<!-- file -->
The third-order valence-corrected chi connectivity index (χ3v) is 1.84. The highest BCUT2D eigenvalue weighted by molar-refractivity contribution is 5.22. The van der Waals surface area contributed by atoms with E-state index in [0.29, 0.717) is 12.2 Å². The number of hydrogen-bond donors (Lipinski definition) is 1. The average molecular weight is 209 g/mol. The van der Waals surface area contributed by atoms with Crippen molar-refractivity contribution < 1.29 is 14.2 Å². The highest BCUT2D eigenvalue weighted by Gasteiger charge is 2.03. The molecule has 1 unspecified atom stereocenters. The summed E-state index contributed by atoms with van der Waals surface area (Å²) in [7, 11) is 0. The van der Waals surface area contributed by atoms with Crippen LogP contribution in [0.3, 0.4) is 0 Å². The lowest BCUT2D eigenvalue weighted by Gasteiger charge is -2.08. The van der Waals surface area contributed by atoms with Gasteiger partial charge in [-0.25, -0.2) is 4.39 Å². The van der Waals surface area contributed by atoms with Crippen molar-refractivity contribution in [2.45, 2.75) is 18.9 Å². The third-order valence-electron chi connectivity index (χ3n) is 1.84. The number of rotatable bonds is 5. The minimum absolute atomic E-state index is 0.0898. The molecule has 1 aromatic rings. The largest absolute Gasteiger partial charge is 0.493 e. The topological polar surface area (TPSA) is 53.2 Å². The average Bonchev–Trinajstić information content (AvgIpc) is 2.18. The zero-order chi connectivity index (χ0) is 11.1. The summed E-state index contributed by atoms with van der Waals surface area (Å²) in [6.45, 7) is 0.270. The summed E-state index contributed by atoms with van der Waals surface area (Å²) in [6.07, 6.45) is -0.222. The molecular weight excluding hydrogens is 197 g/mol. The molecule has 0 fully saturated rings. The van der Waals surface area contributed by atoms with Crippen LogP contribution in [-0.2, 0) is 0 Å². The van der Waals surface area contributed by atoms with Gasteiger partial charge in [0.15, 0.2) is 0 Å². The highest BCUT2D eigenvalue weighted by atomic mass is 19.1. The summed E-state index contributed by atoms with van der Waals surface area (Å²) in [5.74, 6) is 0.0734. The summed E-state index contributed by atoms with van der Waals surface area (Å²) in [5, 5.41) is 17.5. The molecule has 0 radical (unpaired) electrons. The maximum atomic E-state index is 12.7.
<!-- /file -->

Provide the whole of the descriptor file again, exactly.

The third-order valence-corrected chi connectivity index (χ3v) is 1.84. The highest BCUT2D eigenvalue weighted by molar-refractivity contribution is 5.22. The van der Waals surface area contributed by atoms with E-state index in [0.29, 0.717) is 12.2 Å². The number of hydrogen-bond donors (Lipinski definition) is 1. The average molecular weight is 209 g/mol. The van der Waals surface area contributed by atoms with Crippen molar-refractivity contribution < 1.29 is 14.2 Å². The highest BCUT2D eigenvalue weighted by Gasteiger charge is 2.03. The molecule has 1 unspecified atom stereocenters. The summed E-state index contributed by atoms with van der Waals surface area (Å²) in [7, 11) is 0. The van der Waals surface area contributed by atoms with Crippen LogP contribution in [0.3, 0.4) is 0 Å². The lowest BCUT2D eigenvalue weighted by Gasteiger charge is -2.08. The van der Waals surface area contributed by atoms with Gasteiger partial charge in [-0.25, -0.2) is 4.39 Å². The van der Waals surface area contributed by atoms with Crippen molar-refractivity contribution in [2.45, 2.75) is 18.9 Å². The third-order valence-electron chi connectivity index (χ3n) is 1.84. The number of rotatable bonds is 5. The minimum absolute atomic E-state index is 0.0898. The molecule has 1 aromatic rings. The largest absolute Gasteiger partial charge is 0.493 e. The topological polar surface area (TPSA) is 53.2 Å². The average Bonchev–Trinajstić information content (AvgIpc) is 2.18. The zero-order chi connectivity index (χ0) is 11.1. The summed E-state index contributed by atoms with van der Waals surface area (Å²) in [6.45, 7) is 0.270. The summed E-state index contributed by atoms with van der Waals surface area (Å²) in [6.07, 6.45) is -0.222. The molecular weight excluding hydrogens is 197 g/mol. The molecule has 0 fully saturated rings. The van der Waals surface area contributed by atoms with Crippen LogP contribution in [-0.2, 0) is 0 Å². The van der Waals surface area contributed by atoms with Gasteiger partial charge in [0.15, 0.2) is 0 Å². The highest BCUT2D eigenvalue weighted by atomic mass is 19.1. The summed E-state index contributed by atoms with van der Waals surface area (Å²) in [5.74, 6) is 0.0734. The summed E-state index contributed by atoms with van der Waals surface area (Å²) in [5, 5.41) is 17.5. The molecule has 0 radical (unpaired) electrons. The maximum atomic E-state index is 12.7.